3. Make contacts in the publishing industry. One of the reasons I decided to take Twitter seriously was because I kept hearing about various editors and publishers who were Tweeting. And they weren’t just posting promo items; they were also reading posts by other Tweeters and sometimes replying to them! (Imagine that……one can only dream)

4. Meet and share ideas with other writers. Yes, you can do this through other social networks as well. I’m finding, though, that Twitter’s platform provides a unique experience not yet duplicated by other social networks .There is a HUGE network of writers on Twitter and chances are good that you’ll find other writers who are going through the same types of experiences in their careers as you. Said writers will almost certainly posts tips and blogs articles of mutual interest.

5. Promote and market your writing. As writers are expected to take on more and more of the responsibility of marketing their own work, it makes sense to use every possible venue to do so. You may already be promoting your book on Facebook, for example, but Twitter gives you access to more potential readers.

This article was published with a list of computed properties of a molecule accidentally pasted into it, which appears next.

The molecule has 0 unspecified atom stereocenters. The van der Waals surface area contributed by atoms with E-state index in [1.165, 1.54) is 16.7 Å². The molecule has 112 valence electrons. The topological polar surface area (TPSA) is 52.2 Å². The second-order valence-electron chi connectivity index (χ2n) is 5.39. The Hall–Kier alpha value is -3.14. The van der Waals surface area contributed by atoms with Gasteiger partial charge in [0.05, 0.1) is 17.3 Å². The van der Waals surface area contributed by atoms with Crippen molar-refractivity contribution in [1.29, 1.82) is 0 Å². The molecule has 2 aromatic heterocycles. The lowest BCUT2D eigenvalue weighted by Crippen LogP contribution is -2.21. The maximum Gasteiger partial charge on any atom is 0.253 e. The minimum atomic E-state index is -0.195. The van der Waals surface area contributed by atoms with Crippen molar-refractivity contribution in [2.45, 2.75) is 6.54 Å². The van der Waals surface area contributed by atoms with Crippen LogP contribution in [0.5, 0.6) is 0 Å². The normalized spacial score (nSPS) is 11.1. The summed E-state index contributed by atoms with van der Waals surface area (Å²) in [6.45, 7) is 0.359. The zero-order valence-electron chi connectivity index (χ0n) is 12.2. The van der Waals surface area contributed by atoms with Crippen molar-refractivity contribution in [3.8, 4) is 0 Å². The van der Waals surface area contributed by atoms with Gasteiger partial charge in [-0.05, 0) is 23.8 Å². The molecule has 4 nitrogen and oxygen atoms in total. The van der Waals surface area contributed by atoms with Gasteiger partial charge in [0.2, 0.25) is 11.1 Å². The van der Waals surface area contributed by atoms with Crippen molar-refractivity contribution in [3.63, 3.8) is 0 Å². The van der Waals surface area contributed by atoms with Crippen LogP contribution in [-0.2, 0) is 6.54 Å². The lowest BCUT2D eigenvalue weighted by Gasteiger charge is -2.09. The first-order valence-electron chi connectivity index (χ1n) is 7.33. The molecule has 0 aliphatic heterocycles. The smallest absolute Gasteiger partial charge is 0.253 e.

6. If you can’t get to the next ‘big’ writing event, the next best thing in my view if not better is by following the relevant event #. You will then see posts from anyone attending and keep up to date with all the latest news!

7. Increasing your blog readership. Post a summary or blurb about the great content on your blog on Twitter, with a link back to your blog post for those who want to read the full content. Increased blog traffic means increased exposure to your work, which could lead to other writing-related benefits.